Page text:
A fool’s errand, to take the stage before the master, yes? I think I’ve learned my lesson. But best case: you will be moved to read again that marvelous book, and your time not completely wasted.


Moving on —


Allow me, then, in hopes you’ll forget that introductory rambling, to turn swiftly to the many “thank-you’s” in order after this hectic month.


First, to AWP, where Susan Sanford stepped in at the last minute to fill the otherwise unoccupied chair at the Plume booth: how kind of you, Susan – all who stopped by, who have written me, extolled your virtues: intelligence and humor always are appreciated.

And the readings! At LACE Gallery and the Library Bar. By all accounts…interesting: fun and illuminating. And how could they not have been? At LACE, for Plume, the readers were Arthur Vogelsang, Marilyn Kallet, Phillis Levin, Susan Rich, Lynn Emmanuel, Andrea Cohen, Cornelius Eady, Patricia Smith, Ralph Angel, and Hélène Cardona, the last of whom merits special thanks for producing and emceeing the event.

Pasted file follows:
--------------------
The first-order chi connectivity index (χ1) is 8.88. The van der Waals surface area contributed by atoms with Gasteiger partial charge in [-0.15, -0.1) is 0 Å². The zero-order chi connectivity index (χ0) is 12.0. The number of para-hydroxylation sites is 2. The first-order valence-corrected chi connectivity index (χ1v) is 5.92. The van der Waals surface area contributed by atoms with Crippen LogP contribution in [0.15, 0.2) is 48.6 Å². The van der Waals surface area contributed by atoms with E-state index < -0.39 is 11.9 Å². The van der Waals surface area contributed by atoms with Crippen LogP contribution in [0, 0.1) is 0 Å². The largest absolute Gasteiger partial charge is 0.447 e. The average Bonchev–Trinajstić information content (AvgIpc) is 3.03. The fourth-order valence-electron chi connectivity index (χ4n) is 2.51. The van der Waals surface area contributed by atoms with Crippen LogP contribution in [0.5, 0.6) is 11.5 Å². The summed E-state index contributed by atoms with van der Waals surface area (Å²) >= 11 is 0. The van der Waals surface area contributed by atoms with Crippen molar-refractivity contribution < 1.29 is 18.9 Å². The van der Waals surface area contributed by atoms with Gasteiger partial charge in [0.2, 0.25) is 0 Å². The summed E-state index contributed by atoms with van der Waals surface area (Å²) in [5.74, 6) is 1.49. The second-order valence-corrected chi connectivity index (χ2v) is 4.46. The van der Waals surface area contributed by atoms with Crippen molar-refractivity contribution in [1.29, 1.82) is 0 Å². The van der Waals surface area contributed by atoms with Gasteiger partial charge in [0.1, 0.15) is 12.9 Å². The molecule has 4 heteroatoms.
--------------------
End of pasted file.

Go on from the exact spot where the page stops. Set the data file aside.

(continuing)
At the Library Bar, a combined Plume/MadHat/White Pines event: Sally Bliumus-Dunn, Jennifer Kwon Dobbs, Julie Bruck, John Hennessy, Bill Yarrow, Larissa Shmailo, Jeffrey Ethan Lee, Hélène Cardona, Elizabeth Hodges, John Fitzgerald, Salgado Maranhao, Alexis Levitan – and emcee extraordinaire Elena Karina Byrne – much gratitude to each and every!


Also, a thousand thank-you’s, too, to Terese Svoboda for reading in St. Petersburg for the second installment of the Plume Poetry Series. A delight in every respect. (And that joke…).